The ante was up consistently, but especially as the album closer on The Internet’s Purple Naked Ladies LP, pushed the air around the kick and snare of the drum out into oblivion as Christopher Smith entered a powerful drum break for “The Garden”. It was one for long-time fans and newcomers to appreciate, as Syd chopped up the short lyrics adding a nice touch to what is essentially a spacey mid-tempo outro. Smith had been effortlessly beating out the different drum kick, snare and hi-hat patterns, giving the audience that all-important hit in the chest, especially with the top-level sound quality. It was great to get those loud yet nicely controlled drum rhythms that could have been taken directly from the recorded LP itself.
“Loving you’s so wonderful, like butterflies and waterfalls…” The flow on “Cloud of Our Own” saw The Internet riding on a nice set of arrangements that had the crowd bopping to that intriguing deep buzz sound that carries the track and the fast skipping beat. It was a live song that had the crowd familiar with another side to the band — a plethora of influences including soul, acid jazz and funk all flipped in The Internet’s signature way.
When watching Matt Martians on stage, it is a great sight to see him in his element. His steady timing on the keytar provided futuristic synths and other sounds, as well as his use of the shaker which added a nice subtle layer on top of the other instrumentals. It’s also undeniable that Matt’s numerous facial expressions showed a producer who was excited to experience the feeling of the hard work from the studio, come to life as a live show for fans who were totally fixed on each and every lyric and musical piece.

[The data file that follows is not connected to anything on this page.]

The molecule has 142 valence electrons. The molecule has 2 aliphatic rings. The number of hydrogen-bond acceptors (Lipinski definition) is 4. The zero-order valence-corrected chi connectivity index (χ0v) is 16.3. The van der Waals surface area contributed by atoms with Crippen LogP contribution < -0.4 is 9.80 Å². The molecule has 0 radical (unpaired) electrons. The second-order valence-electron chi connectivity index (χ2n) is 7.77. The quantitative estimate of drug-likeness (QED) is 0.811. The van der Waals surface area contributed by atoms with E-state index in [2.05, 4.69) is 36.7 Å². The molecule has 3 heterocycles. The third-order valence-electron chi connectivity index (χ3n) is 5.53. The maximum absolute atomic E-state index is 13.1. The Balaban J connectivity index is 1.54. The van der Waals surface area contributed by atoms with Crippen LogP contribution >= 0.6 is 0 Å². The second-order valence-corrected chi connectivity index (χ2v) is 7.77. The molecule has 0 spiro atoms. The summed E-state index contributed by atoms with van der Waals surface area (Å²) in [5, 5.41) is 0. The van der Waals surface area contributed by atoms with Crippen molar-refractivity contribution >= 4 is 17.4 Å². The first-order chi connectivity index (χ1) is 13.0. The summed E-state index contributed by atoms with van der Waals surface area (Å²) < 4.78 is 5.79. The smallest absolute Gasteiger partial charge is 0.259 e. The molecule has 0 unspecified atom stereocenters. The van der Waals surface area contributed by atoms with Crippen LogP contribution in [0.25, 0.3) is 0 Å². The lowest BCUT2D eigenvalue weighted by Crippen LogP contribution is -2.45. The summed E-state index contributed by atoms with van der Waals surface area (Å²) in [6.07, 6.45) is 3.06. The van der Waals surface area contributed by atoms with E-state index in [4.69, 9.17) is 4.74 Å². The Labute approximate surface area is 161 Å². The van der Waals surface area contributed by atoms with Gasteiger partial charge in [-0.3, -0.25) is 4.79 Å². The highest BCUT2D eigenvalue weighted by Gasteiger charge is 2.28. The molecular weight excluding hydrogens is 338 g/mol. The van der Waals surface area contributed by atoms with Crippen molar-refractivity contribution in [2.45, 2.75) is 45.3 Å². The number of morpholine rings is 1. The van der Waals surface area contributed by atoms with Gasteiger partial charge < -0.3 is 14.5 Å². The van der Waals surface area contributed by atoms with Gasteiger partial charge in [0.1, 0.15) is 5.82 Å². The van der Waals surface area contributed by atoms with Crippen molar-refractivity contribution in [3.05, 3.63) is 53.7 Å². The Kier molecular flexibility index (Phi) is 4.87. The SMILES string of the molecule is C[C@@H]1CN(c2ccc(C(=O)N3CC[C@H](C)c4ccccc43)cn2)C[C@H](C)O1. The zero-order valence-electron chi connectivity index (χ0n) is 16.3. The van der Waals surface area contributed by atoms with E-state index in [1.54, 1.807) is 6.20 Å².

Casting a silk blanket of slow-tempo soul over the crowd, “Shadow Dance” was a chance to feel the band’s dreamy music notes which eased the atmosphere into a soothing intimate scene, which when paired with the ballad-esque tones of Syd’s voice, was a vibe reminiscent of the ’90s MTV Unplugged sessions.
One of the most crowd-chanting songs was “She Dgaf”, the third track from the album Purple Naked Ladies. The easy-going and conversational attitude of the song’s verses, plus the ‘no f***s given’ lyrics of the chorus had many in the crowd singing along with Syd, which emphasised the connection the band had with their loyal followers.
Interacting well with the crowd was a noticeable quality that Syd had during the set — a visible charismatic personality added to the ambience within XOYO’s walls. Her calming yet compelling way, along with that notorious leaning-stop dance make Syd a colourful character.